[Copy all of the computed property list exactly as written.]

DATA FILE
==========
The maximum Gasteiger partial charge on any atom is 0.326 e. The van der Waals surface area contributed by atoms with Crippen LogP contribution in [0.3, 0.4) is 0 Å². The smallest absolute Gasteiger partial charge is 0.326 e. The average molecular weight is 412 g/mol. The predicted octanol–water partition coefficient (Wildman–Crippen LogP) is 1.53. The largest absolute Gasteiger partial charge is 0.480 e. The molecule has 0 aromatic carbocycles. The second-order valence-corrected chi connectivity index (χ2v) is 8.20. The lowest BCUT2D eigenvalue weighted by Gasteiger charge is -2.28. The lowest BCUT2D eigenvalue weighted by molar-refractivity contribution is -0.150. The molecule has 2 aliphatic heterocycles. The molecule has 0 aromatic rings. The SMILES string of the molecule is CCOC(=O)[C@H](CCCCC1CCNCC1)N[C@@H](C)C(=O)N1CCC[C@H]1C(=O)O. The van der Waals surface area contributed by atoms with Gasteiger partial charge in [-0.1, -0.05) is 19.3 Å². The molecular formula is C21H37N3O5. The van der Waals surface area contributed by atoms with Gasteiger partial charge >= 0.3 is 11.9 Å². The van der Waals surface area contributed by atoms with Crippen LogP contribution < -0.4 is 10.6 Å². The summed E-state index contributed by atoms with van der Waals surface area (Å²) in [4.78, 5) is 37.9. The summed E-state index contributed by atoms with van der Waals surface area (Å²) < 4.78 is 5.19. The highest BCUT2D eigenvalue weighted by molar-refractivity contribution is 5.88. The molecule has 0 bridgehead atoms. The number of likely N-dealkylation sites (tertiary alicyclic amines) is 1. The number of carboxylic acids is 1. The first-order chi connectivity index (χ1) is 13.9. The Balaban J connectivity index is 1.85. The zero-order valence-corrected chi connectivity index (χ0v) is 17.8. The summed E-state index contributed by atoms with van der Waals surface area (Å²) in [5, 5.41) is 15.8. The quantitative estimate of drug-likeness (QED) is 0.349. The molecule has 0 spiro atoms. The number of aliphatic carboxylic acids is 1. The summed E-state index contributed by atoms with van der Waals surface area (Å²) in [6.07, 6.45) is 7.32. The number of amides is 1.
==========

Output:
The maximum Gasteiger partial charge on any atom is 0.326 e. The van der Waals surface area contributed by atoms with Crippen LogP contribution in [0.3, 0.4) is 0 Å². The smallest absolute Gasteiger partial charge is 0.326 e. The average molecular weight is 412 g/mol. The predicted octanol–water partition coefficient (Wildman–Crippen LogP) is 1.53. The largest absolute Gasteiger partial charge is 0.480 e. The molecule has 0 aromatic carbocycles. The second-order valence-corrected chi connectivity index (χ2v) is 8.20. The lowest BCUT2D eigenvalue weighted by Gasteiger charge is -2.28. The lowest BCUT2D eigenvalue weighted by molar-refractivity contribution is -0.150. The molecule has 2 aliphatic heterocycles. The molecule has 0 aromatic rings. The SMILES string of the molecule is CCOC(=O)[C@H](CCCCC1CCNCC1)N[C@@H](C)C(=O)N1CCC[C@H]1C(=O)O. The van der Waals surface area contributed by atoms with Gasteiger partial charge in [-0.1, -0.05) is 19.3 Å². The molecular formula is C21H37N3O5. The van der Waals surface area contributed by atoms with Gasteiger partial charge >= 0.3 is 11.9 Å². The van der Waals surface area contributed by atoms with Crippen LogP contribution < -0.4 is 10.6 Å². The summed E-state index contributed by atoms with van der Waals surface area (Å²) in [4.78, 5) is 37.9. The summed E-state index contributed by atoms with van der Waals surface area (Å²) < 4.78 is 5.19. The highest BCUT2D eigenvalue weighted by molar-refractivity contribution is 5.88. The molecule has 0 bridgehead atoms. The number of likely N-dealkylation sites (tertiary alicyclic amines) is 1. The number of carboxylic acids is 1. The first-order chi connectivity index (χ1) is 13.9. The Balaban J connectivity index is 1.85. The zero-order valence-corrected chi connectivity index (χ0v) is 17.8. The summed E-state index contributed by atoms with van der Waals surface area (Å²) in [5, 5.41) is 15.8. The quantitative estimate of drug-likeness (QED) is 0.349. The molecule has 0 spiro atoms. The number of aliphatic carboxylic acids is 1. The summed E-state index contributed by atoms with van der Waals surface area (Å²) in [6.07, 6.45) is 7.32. The number of amides is 1.